Celestron – Nature DX – 8×42:I have been looking for some reasonably priced but good quality binoculars to take on a planned safari, and these seem to fit my requirements exactly. I spent a long time looking around on the internet for reviews of binoculars, and these were mentioned as a very good quality / specification pair of binoculars for the price by one seemingly very experienced reviewer on what appeared to be an unbiased website.I have not had a chance to use them in anger so far to see how they stand up in the field, but I have taken them on the odd walk and they seem robust / well made, and the image quality to my eyes seems very good, although I don’t have a £1500-£2000 pair of Swarovski binoculars to compare them too! They also seem very compact / lightweight for a ‘full’ size pair of binoculars. Generally very happy 🙂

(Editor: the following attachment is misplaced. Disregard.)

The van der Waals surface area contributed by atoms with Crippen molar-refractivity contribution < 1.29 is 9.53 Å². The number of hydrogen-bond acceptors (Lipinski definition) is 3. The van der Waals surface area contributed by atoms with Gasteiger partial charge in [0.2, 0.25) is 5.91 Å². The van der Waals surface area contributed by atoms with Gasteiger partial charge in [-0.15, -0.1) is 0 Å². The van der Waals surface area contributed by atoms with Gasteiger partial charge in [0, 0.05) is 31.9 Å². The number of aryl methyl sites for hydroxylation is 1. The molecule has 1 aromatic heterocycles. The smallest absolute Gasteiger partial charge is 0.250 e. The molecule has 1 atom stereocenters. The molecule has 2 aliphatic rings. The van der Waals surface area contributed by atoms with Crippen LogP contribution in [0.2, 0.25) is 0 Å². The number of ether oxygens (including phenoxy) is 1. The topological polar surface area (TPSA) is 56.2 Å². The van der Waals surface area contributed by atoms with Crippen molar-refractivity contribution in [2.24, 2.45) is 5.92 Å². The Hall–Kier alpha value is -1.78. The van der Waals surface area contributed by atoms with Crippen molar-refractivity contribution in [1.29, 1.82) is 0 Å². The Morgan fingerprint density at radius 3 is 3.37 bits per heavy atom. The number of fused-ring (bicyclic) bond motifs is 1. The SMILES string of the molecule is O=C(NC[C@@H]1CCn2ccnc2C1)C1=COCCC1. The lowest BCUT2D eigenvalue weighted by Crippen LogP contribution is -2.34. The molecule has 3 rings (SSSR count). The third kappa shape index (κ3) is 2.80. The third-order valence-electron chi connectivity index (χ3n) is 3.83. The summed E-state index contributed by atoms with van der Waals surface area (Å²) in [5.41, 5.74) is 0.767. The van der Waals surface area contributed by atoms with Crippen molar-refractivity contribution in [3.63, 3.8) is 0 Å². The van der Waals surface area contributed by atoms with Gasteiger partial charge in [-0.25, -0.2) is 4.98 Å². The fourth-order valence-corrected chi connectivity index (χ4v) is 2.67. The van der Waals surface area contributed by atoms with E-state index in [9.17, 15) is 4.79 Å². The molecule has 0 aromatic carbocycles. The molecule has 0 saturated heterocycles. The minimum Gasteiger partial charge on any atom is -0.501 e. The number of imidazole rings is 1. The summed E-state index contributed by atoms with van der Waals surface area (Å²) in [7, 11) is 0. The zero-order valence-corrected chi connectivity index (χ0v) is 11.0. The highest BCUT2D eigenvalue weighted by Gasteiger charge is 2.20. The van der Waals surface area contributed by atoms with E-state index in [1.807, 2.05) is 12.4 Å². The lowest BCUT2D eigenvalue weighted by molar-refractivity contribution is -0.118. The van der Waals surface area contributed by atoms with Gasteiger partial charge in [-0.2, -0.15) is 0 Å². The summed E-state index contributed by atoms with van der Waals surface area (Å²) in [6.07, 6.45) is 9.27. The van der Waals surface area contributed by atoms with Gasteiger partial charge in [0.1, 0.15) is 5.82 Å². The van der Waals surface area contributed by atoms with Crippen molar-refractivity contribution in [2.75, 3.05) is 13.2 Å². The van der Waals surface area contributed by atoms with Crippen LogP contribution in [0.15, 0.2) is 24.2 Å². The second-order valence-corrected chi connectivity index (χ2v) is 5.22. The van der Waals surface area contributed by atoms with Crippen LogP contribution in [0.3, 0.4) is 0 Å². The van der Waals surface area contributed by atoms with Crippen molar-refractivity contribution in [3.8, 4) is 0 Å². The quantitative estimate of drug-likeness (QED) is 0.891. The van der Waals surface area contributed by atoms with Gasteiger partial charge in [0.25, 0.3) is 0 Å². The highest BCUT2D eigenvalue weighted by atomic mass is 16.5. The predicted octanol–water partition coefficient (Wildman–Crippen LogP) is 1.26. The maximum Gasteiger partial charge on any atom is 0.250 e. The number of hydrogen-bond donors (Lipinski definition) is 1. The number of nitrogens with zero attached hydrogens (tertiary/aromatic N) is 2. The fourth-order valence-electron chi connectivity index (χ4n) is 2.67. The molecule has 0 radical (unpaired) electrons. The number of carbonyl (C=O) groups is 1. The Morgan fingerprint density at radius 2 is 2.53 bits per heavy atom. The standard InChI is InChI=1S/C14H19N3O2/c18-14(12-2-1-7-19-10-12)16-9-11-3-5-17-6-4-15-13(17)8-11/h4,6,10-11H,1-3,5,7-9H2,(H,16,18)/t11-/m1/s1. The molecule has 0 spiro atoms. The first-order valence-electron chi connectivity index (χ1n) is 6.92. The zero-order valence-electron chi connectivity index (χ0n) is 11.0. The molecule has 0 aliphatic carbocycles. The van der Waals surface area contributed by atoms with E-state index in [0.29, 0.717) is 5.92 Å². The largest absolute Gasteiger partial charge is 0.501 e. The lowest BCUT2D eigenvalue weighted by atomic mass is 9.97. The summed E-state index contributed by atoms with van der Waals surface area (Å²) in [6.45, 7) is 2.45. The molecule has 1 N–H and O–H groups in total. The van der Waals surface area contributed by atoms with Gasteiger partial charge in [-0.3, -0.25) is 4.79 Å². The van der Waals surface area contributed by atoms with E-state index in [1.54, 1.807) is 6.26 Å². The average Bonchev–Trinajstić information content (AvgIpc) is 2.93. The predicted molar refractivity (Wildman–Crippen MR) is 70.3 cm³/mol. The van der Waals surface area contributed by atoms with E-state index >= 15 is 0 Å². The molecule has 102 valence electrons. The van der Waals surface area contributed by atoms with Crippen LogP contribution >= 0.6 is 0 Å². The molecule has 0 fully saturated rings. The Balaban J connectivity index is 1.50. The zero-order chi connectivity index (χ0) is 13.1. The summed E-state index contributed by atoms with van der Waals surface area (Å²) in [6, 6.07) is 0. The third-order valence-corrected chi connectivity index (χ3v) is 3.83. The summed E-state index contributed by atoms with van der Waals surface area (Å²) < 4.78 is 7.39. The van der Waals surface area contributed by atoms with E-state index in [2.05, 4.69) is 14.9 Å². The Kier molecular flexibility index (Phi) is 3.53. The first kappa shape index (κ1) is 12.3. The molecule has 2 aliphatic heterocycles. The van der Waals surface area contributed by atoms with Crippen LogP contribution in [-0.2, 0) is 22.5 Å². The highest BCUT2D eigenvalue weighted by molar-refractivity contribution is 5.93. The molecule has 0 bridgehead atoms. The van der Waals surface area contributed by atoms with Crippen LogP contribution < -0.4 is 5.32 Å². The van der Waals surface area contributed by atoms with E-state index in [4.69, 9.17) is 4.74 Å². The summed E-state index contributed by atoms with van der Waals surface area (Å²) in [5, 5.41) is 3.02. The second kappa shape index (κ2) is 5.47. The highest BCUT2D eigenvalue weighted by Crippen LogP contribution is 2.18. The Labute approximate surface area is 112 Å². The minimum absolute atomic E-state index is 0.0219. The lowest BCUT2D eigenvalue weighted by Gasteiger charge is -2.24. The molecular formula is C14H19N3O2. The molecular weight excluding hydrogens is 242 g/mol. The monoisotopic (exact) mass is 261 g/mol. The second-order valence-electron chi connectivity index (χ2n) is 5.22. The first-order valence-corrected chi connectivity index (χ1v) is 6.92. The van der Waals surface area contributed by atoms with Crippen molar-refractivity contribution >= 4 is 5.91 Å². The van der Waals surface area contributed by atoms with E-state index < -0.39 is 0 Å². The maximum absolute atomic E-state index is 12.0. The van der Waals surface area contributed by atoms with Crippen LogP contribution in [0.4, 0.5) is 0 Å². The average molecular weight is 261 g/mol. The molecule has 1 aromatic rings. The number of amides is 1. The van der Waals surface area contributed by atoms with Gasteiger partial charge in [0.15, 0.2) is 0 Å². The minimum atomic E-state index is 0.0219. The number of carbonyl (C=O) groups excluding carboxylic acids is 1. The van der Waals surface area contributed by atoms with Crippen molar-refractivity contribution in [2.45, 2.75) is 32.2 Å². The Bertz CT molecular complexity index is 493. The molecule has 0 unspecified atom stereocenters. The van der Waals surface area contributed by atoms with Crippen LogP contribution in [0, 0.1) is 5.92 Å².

The 5 stars is based on quality/price ratio. At £90 these are never going to be the best binoculars out there, they are very much budget end bins. I bought these for use by my wife mainly for use on safari. We went for the 8×42 as I felt anything with more magnification would require more stamina to hold steady. Also the 8×42 had a longer eye relief which is important as she wears glasses. I had also read that they fold close together so would be ideal for her small head – they do indeed fold close enough for her – and would also be suitable for many children. She thought they looked big but I think they are quite compact and light for an 8×42.The build quality looks solid enough. The case and strap are not the best but the binoculars themselves (the important bit) looks good. The image is bright and easy to focus. My eyesight isn’t great but to my eyes the image was reasonably sharp to the edges. There was minimal chromatic aberrations. Overall the image was very acceptable for cheap binoculars. There is a mount point for an adaptor for use with a tripod or monopod. I can’t see us using a tripod with them but I think she may benefit using a monopod if she has to hold them for a long time. I already have a monopod so we will dive that a go.I have no idea how well they will stand up over time? Due to my very poor eyesight in one eye I tend to use a monocular but I might borrow these for a bit of birding from time to time.Overall I think these are good value for money at £90. I am not convinced I would pick these if they were at their highest price of £160 as there might be a better option at that price point.